LeBron James returned to the Miami Heat starting lineup on Saturday night, ending what was a three-game absence because of a strained right hamstring.
James was part of what became the 10th different Heat lineup of the season, with Mario Chalmers and Mike Miller starting at guard, and Udonis Haslem and Joel Anthony filling the other frontcourt spots alongside the three-time NBA MVP.
Heat coach Erik Spoelstra said he would keep James’ minutes in some sort of check, not wanting to ask for too much in his first game back after the brief layoff. James got the all-clear after a pregame session where he passed a slew of tests administered by the team’s training staff, with members of the coaching staff watching.
“He’s had a couple good days of workouts and he’s had incredible progress,” Spoelstra said.
Dwyane Wade missed his fourth consecutive game — and sixth in the past eight — while tending to ankle and knee soreness. Chris Bosh was also held out with a sore right knee, something the Heat said got hyperextended a few days ago.
Wade’s absence has been caused, at least in part, by him getting hit twice in the knee area in recent games, Spoelstra said.
“He has to resolve the swelling right now from getting hit in the knee,” Spoelstra said. “His body will tell us when we play him.”
So while Bosh was added to the injured ranks, the Heat got two players back, with Ray Allen available again after missing Friday’s win in Charlotte because of a sprained ankle.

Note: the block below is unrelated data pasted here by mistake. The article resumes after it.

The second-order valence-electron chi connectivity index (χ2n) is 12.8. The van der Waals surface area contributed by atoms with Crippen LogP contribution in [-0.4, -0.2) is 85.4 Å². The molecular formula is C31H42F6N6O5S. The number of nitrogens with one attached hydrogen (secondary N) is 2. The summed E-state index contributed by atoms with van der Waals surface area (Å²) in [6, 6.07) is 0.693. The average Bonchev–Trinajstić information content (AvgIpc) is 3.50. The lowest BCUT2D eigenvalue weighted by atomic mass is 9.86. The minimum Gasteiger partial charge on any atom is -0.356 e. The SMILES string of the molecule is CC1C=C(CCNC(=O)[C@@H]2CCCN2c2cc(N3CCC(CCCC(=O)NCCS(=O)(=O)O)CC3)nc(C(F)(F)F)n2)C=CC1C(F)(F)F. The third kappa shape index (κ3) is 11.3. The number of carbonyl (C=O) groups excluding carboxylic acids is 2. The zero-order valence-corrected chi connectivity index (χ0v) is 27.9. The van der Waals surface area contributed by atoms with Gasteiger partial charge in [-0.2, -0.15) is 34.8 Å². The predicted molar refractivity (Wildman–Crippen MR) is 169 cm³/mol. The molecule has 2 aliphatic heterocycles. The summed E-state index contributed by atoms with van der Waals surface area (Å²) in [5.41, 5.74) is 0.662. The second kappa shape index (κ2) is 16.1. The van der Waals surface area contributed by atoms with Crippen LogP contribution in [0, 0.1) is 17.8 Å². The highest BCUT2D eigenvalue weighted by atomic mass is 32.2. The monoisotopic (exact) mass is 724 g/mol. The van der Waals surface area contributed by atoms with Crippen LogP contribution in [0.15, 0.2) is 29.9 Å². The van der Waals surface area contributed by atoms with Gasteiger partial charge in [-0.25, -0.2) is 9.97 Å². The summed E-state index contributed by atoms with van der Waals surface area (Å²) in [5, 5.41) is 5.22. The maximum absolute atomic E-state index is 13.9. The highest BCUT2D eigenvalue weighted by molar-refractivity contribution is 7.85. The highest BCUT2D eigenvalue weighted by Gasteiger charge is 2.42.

Philadelphia coach Doug Collins said he expected the absences to have some sort of impact on Miami’s game plan.
“Bosh is the one big that they have that will post and they usually like to start out games going to him, getting him the ball,” Collins said. “And Dwyane Wade has played brilliantly against us all season long.”
After Saturday, the Heat have six regular-season games remaining before they will open the Eastern Conference playoffs at home against the No. 8 seed, quite possibly Milwaukee. The Bucks visit Miami on Tuesday.
Frank unsure of future
It’s been a trying season for Lawrence Frank, both on and off the court. He missed six games to help his wife through an illness and the young Pistons have had trouble getting any traction in his second season on the sideline.
Frank knows that when another disappointing season in Detroit comes to a close, General Manager Joe Dumars will have a decision to make on Frank’s job.
Rumors have already started to swirl about Frank’s future, and he understands. The Pistons entered the game against Minnesota on Saturday night with a 25-51 record, good for 12th in the Eastern Conference. Sure, the Pistons are rebuilding.
“When you have a record like we have, it comes with the territory,” Frank said. “That’s the nature of this business. It’s results oriented.’’